Nearest village: Greenhow / Pateley Bridge Length: 5.5 miles (8.8km) Time (approx): 2-2.5 hours Difficulty: moderate
This route enables you to enjoy spectacular panoramic views of Scar House Reservoir, Great Whernside and the Upper Nidderdale moorlands, and walk along the Nidd’s unique dry river bed as the watercourse disappears into limestone caverns deep underground before re-surfacing downstream.
Nearest village: Lofthouse / Middlesmoor Length: 6.5 miles (10km) Time (approx): 3-4 hours
Difficulty: moderate / hard
Hartwith Heritage Walk
This walk explores the long history of human activity in this area of Lower Nidderdale and highlights the clues along the way.
Nearest village: Summerbridge , Low Laithe Length: 7.5 miles (12km) Time (approx): 3-4 hours
In the heart of Nidderdale AONB, the Kingfisher Trail is a circular walk, starting and finishing in the beautiful village of Darley, following the River Nidd, through woodlands and meadows, abundant in wildlife.
Nearest village: Darley Length: 3 miles (4.8km) Time (approx.): 1.5 hours Difficulty: moderate
A circular route taking in Darley and Thornthwaite, through beautiful wild flower meadows and ancient woodland, with some unusual historical features.
Nearest village: Darley Length: 4.5 miles (7.2km) Time (approx.): 2-3 hours Difficulty: moderate
The Washburn Valley and southern AONB
Blubberhouses Tree Trail
A riverside walking route full of interest with a variety of tree species, lots of wildlife and glimpses of industrial heritage. This walking trail is hugely popular and gives walkers the opportunity to experience the diverse wildlife that calls Nidderdale home.
Nearest village: Blubberhouses Length: 3 miles (5km) Time (approx): 1-2 hours Difficulty: moderate
Mashamshire and northern AONB
Jervaulx Abbey to Thornton Steward Trail
Starting and finishing at the fascinating ruins of Jervaulx Abbey, this country walk takes you through stunning parkland, over lush pasture fields and through the historic village of Thornton Steward.
Nearest town: Masham Length: 7 miles (11km) Time (approx): 3-4 hours Difficulty: moderate
WW1 Heritage Trail
This quiet dale to the north east of Nidderdale AONB has been the focus of a three year First World War Centenary project: Nidderdale AONB and the First World War: Leeds Pals, POWs and the Home Front. This heritage trail is a result of the project research and it tells the story of Colsterdale in the First World War.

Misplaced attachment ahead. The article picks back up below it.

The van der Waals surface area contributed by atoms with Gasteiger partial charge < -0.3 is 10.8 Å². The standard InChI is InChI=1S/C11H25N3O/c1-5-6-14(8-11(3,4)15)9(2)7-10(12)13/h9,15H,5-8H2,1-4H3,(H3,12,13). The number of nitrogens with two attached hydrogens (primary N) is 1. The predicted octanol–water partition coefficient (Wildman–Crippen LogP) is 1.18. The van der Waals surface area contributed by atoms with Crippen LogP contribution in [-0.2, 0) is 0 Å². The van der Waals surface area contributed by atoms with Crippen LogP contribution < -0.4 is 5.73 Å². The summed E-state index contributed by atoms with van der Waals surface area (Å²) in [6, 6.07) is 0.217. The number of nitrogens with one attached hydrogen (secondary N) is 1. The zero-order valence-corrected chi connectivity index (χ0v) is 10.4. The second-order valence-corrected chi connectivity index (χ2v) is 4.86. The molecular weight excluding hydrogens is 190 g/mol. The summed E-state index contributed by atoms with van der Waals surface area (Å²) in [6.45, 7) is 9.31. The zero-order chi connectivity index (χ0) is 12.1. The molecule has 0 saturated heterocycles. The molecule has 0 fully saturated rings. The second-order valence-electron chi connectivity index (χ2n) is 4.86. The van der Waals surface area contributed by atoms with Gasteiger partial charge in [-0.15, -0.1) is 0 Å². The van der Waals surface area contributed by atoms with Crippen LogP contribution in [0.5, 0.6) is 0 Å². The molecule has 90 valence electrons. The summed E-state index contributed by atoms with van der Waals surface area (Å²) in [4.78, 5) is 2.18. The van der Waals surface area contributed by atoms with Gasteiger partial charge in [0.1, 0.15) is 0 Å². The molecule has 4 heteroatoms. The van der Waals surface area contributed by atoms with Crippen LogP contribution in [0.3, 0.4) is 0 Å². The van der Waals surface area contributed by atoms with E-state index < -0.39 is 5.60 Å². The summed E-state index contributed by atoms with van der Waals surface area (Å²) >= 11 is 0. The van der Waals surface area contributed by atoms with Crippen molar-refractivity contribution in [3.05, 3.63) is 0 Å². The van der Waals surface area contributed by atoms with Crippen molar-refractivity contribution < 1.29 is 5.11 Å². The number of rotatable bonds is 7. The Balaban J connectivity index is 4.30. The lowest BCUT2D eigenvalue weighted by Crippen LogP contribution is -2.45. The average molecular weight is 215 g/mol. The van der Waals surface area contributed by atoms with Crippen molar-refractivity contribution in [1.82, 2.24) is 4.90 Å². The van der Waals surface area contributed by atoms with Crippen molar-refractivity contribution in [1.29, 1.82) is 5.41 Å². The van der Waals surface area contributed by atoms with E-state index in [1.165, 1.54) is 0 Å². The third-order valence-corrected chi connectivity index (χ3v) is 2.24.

Nearest village: Healey, Masham Length: 3.3 miles (5.3km) Time (approx): 1-2 hours Difficulty: moderate
Ripon and eastern AONB
A journey through the picturesque and designed landscapes of Studley Royal, Laver Banks and Hackfall.
Nearest village: Studley Roger Length: Short 7.5 miles (12 km) / Medium 11.5 miles (18.5km) /
Long 17.5 miles (28km) Time (approx): Short 3 hours / Medium 6 hours / Long 8-9 hours Difficulty: moderate
Crackpots Mosaic Trail
An intriguing walking trail around part of Dallowgill, marked with 22 mosaics showing local scenes of flora and fauna.
Nearest village: Kirkby Malzeard Length: 7 miles (11km) Time (approx): 4 hours Difficulty: moderate
The dark sky above Nidderdale AONB is one of the most beautiful and darkest in the country.
Not many places are truly dark anymore and this is one of the things that makes this area such a special place.
Being free from light pollution it is the perfect place for stargazing.
Where should I go?
You can get amazing views of the night sky pretty much anywhere in the AONB, but the more remote you are, and further away from light sources, the better.
One third of Nidderdale AONB is open moorland with no light pollution and uninterrupted views of the night sky, and there are four official dark sky discovery sites.
What can I see?
On a clear night the sky will be filled with thousands of stars but if you look carefully, you could also see the Milky Way, the planets and the moon. If you are really lucky you might even, see shooting stars or the northern lights.
You don’t need fancy equipment to see an amazing array of stars – you can see a lot of stars and even the Milky Way with the naked eye or a pair of binoculars – so why not give stargazing a go!
When’s the best time to look?
Depending on the time of year or direction you are looking in different things will be visible. In high summer the sky doesn’t usually get dark enough so the best time for stargazing is from mid-August through to early May.
Dark sky discovery sites
There are four official dark sky discovery sites in Nidderdale AONB and these are great places to start your stargazing adventure.